Due to the adoption of the Thirty-eighth Amendment, the Supreme Court was not allowed to preside over any laws adopted during a state of emergency which infringe fundamental rights under article 32 (the right to constitutional remedies).The Forty-second Amendment widened Article 31C and added Articles 368(4) and 368(5), stating that any law passed by Parliament could not be challenged in court. The Supreme Court ruled in Minerva Mills v. Union of India that judicial review is a basic characteristic of the constitution, overturning Articles 368(4), 368(5) and 31C.
According to Granville Austin, "The Indian constitution is first and foremost a social document, and is aided by its Parts III & IV (Fundamental Rights & Directive Principles of State Policy, respectively) acting together, as its chief instruments and its conscience, in realising the goals set by it for all the people."The constitution has deliberately been worded in generalities (not in vague terms) to ensure its flexibility. John Marshall, the fourth chief justice of the United States, said that a constitution's "great outlines should be marked, its important objects designated, and the minor ingredients which compose those objects be deduced from the nature of the objects themselves." A document "intended to endure for ages to come", it must be interpreted not only based on the intention and understanding of its framers, but in the existing social and political context.
The "right to life" guaranteed under Article 21has been expanded to include a number of human rights, including:
At the conclusion of his book, Making of India's Constitution, retired Supreme Court Justice Hans Raj Khanna wrote:
If the Indian constitution is our heritage bequeathed to us by our founding fathers, no less are we, the people of India, the trustees and custodians of the values which pulsate within its provisions! A constitution is not a parchment of paper, it is a way of life and has to be lived up to. Eternal vigilance is the price of liberty and in the final analysis, its only keepers are the people."
The President of India, officially the President of the Republic of India, is the ceremonial head of state of India and the commander-in-chief of the Indian Armed Forces. Ram Nath Kovind is the 14th and current president.
A constituent assembly or constitutional assembly is a body or assembly of popularly elected representatives which is assembled for the purpose of drafting or adopting a constitution or similar document. The constituent assembly is either entirely elected by popular vote or drawn by sortition; that is, all constituent assemblies are constitutional conventions, but a constitutional convention is not necessarily a constituent assembly. As the fundamental document constituting a state, a constitution cannot normally be modified or amended by the state's normal legislative procedures; instead a constitutional convention or a constituent assembly, the rules for which are normally laid down in the constitution, must be set up. A constituent assembly is usually set up for its specific purpose, which it carries out in a relatively short time, after which the assembly is dissolved. A constituent assembly is a form of representative democracy.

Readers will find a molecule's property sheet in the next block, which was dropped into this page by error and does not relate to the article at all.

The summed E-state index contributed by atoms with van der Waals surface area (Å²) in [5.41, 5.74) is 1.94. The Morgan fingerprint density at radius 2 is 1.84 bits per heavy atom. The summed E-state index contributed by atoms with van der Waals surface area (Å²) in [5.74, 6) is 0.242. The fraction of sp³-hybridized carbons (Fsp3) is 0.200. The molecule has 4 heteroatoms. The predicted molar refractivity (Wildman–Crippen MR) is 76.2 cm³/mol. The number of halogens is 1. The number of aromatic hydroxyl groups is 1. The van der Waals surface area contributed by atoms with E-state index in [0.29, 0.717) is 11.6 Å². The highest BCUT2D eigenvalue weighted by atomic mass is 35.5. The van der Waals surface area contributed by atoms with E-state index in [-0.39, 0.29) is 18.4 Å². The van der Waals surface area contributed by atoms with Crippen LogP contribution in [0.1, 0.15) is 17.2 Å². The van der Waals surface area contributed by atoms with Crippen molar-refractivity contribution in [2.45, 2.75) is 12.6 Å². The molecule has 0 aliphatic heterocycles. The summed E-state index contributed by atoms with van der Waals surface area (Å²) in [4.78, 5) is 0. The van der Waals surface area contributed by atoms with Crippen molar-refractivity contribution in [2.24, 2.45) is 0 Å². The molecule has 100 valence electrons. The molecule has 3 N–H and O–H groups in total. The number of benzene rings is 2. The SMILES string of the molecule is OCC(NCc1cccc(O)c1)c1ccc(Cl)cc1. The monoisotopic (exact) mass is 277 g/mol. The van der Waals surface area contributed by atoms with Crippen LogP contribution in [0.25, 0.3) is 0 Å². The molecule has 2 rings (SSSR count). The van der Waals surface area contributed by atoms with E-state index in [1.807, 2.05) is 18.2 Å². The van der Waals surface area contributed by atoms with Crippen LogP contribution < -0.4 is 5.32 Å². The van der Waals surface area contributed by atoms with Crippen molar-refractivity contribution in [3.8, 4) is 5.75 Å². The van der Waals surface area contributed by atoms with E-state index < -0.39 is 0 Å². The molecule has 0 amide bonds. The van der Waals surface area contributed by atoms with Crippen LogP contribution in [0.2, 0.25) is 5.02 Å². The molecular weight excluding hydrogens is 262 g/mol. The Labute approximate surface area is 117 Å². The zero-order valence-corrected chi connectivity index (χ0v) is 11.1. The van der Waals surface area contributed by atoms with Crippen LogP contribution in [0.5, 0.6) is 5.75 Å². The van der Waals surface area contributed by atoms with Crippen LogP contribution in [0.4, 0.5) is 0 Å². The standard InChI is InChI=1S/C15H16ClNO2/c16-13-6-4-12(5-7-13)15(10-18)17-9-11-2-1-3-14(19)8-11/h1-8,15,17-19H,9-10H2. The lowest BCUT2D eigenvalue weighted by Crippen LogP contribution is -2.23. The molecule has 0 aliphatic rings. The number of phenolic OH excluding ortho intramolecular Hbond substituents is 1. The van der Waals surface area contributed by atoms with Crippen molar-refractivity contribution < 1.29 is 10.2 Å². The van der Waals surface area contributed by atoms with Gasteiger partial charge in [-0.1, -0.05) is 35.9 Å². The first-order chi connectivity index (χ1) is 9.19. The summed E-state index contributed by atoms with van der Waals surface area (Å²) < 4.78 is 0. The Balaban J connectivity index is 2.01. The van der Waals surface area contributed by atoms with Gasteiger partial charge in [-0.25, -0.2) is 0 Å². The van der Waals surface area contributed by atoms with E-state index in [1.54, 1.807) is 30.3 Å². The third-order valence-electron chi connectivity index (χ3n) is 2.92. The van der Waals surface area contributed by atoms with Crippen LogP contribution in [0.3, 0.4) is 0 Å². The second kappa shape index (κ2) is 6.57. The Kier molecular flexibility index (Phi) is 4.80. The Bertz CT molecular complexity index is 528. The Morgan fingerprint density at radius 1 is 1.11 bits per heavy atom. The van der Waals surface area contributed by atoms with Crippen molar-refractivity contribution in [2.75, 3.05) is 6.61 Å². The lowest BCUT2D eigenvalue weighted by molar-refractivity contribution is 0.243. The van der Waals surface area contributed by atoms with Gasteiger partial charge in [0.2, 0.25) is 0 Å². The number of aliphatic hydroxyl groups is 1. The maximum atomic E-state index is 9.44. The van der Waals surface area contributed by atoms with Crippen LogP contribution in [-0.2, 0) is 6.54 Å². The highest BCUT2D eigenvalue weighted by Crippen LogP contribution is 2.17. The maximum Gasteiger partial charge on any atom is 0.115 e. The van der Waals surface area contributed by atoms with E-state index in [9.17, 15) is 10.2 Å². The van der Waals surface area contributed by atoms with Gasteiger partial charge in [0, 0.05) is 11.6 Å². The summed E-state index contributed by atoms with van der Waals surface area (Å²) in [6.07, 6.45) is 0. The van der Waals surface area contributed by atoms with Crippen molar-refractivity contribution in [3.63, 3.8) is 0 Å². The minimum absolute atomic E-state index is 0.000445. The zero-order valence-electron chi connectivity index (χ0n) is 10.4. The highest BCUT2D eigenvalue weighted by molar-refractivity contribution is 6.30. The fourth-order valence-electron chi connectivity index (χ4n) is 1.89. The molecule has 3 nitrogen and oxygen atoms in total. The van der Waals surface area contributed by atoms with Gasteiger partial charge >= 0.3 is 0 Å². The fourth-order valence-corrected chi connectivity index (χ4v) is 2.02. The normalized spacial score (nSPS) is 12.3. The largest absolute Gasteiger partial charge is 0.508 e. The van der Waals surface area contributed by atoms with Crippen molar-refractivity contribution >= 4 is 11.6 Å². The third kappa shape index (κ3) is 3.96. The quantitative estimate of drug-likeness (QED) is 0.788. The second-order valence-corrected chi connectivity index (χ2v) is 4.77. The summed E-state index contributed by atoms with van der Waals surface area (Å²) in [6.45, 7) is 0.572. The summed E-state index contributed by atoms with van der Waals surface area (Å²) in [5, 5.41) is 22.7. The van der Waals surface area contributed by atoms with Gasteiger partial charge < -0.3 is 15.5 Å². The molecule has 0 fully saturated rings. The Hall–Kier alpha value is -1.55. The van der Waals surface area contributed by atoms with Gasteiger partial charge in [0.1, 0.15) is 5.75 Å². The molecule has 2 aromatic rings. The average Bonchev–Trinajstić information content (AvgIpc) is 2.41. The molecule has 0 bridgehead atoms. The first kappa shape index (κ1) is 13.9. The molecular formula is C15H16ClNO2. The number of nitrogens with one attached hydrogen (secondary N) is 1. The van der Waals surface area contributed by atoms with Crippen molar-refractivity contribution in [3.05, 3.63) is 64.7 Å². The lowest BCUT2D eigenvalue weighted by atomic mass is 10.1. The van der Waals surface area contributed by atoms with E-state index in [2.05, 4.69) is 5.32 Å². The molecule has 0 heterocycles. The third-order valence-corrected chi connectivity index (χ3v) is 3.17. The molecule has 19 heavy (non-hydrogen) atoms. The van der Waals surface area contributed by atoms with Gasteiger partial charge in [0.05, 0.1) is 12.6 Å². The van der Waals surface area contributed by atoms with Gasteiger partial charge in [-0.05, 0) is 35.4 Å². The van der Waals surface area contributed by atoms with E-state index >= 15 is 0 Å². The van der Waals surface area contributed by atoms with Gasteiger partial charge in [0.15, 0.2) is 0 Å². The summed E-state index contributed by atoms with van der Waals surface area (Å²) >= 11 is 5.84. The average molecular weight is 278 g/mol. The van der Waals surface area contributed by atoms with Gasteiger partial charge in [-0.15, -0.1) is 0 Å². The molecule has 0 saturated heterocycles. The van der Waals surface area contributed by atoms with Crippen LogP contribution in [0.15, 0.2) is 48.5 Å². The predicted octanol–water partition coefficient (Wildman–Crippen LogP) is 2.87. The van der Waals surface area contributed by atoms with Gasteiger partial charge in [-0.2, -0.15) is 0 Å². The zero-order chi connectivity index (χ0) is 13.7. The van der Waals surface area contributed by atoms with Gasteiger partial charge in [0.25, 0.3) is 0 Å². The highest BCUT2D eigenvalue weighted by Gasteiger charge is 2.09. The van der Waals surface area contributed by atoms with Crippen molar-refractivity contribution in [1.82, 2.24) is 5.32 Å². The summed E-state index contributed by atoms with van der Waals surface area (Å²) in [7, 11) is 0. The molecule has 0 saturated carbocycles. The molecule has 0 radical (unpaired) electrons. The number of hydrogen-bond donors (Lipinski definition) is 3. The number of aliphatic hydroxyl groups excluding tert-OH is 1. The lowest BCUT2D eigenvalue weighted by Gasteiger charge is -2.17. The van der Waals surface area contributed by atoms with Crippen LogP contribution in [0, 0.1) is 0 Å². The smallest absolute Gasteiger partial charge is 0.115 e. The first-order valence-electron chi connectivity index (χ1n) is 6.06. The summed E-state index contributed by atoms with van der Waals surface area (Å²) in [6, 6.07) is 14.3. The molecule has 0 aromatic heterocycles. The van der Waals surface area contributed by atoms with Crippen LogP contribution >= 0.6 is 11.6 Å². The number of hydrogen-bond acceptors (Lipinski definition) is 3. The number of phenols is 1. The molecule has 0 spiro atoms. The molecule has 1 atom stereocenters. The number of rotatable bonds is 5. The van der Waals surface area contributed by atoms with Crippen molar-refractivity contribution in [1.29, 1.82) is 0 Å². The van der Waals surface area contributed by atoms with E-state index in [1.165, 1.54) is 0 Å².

The Constitution of the Islamic Republic of Pakistan, also known as the 1973 Constitution, is the supreme law of Pakistan. Drafted by the government of Zulfiqar Ali Bhutto, with additional assistance from the country's opposition parties, it was approved by the Parliament on 10 April and ratified on 14 August 1973. The Constitution is intended to guide Pakistan's law, its political culture, and system. It identifies the state, people and their fundamental rights, state's constitutional law and orders, and also the constitutional structure and establishment of the institutions and the country's armed forces. The first three chapters establish the rules, mandate, and separate powers of the three branches of the government: a bicameral legislature; an executive branch governed by the Prime Minister as chief executive; and an apex federal judiciary headed by Supreme Court. The Constitution designates the President of Pakistan as a ceremonial Head of State who is to represent the unity of the state. The first six articles of the constitution outline the political system as federal parliamentary republic system; as well as Islam as its state religion. The Constitution also encapsulates provisions stipulating the legal system's compliance with Islamic injunctions contained in the Quran and Sunnah.